The master hub is then placed into a hydraulic press, known as a hubbing press, opposite another blank steel bar. These steel bars, usually about 6 inches long, are hardened steel. Several hundred tons of force will be applied as the master hub and the raw steel bar are brought together. This process will "squeeze" the design on the master hub into the steel bar. After one impression, the new steel bar will be taken to an annealing furnace, where it will be heated to extreme temperatures to soften the steel for the next impression. When cool, the new steel bar will again be impressed with the master hub. This process, known as hubbing, must be performed at least twice to bring the design up to the desired sharpness. Once the desired sharpness of detail is achieved, a master die will have been created, with the design incused (mirror image). Depending upon the design and denomination, the hubbing process may need to be repeated as many as 15 times. This is the first point at which doubled die can occur.
There is generally one master hub produced, and possibly two master dies. The master die will create a working hub, again in the same manner as described above (hubbing), and with the design in relief as it will appear on the coin. Working hubs are used to create working dies, with the design incused (mirror image). Generally, several working hubs will be produced, and hundreds of working dies. Doubled dies can occur during any of the above mentioned hubbing operations if the die and hub are not properly aligned.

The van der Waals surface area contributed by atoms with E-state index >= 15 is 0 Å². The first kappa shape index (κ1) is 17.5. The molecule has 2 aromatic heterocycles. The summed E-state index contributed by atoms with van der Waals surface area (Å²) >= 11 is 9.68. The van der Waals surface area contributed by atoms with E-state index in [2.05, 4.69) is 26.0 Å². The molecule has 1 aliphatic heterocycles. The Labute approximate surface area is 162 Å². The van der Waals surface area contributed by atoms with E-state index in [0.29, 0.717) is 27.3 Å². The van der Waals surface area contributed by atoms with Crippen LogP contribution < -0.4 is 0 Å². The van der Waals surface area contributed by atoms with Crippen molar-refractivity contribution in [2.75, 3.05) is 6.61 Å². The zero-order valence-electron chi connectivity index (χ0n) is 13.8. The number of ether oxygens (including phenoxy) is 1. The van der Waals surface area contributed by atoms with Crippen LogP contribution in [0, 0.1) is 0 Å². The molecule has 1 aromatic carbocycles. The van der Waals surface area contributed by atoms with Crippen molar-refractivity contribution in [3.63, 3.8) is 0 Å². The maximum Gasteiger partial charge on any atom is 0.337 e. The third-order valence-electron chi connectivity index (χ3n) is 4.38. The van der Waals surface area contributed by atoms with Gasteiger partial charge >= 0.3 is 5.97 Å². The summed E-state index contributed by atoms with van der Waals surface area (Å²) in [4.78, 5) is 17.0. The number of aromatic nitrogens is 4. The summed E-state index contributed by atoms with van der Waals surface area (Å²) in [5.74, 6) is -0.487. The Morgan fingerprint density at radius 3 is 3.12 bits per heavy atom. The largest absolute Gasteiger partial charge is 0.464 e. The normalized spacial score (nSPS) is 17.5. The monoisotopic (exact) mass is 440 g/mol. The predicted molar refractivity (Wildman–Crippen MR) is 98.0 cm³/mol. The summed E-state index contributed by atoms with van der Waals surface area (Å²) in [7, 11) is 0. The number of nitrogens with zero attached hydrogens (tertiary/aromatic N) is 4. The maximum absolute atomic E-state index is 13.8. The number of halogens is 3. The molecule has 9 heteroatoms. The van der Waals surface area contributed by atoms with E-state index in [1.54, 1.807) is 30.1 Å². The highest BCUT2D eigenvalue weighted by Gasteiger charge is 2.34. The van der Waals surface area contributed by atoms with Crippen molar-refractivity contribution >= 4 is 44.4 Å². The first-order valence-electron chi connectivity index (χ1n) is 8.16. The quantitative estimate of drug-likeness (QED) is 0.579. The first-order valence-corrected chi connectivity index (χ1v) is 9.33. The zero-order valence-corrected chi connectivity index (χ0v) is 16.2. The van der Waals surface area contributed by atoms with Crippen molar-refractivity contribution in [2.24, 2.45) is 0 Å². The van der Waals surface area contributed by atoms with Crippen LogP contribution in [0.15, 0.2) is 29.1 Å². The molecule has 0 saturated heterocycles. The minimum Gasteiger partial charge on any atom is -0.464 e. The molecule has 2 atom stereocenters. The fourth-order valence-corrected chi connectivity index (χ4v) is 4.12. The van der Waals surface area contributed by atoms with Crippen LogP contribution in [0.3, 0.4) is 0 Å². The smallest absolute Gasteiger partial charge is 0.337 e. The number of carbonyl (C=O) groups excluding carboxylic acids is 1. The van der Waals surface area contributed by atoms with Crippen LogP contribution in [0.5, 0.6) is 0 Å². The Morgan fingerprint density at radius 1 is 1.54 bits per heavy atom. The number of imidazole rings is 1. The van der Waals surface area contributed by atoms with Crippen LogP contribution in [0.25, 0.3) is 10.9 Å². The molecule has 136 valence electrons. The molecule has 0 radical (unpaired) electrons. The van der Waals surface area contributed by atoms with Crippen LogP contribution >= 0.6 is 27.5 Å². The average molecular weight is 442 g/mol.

The sequence then is as follows:
1. Design approved
* Doubled dies can occur at these stages
The Classes of Doubled Dies
There are currently eight different types or classes of doubled dies listed. These different classes are described and named based upon the method in which the particular doubled die occurred.
It is important to use the correct terminology. "Double die" would represent two dies, and as you know, we are dealing with a single die, with a final product which has a doubled (past tense) image, so therefore, doubled die is the correct term.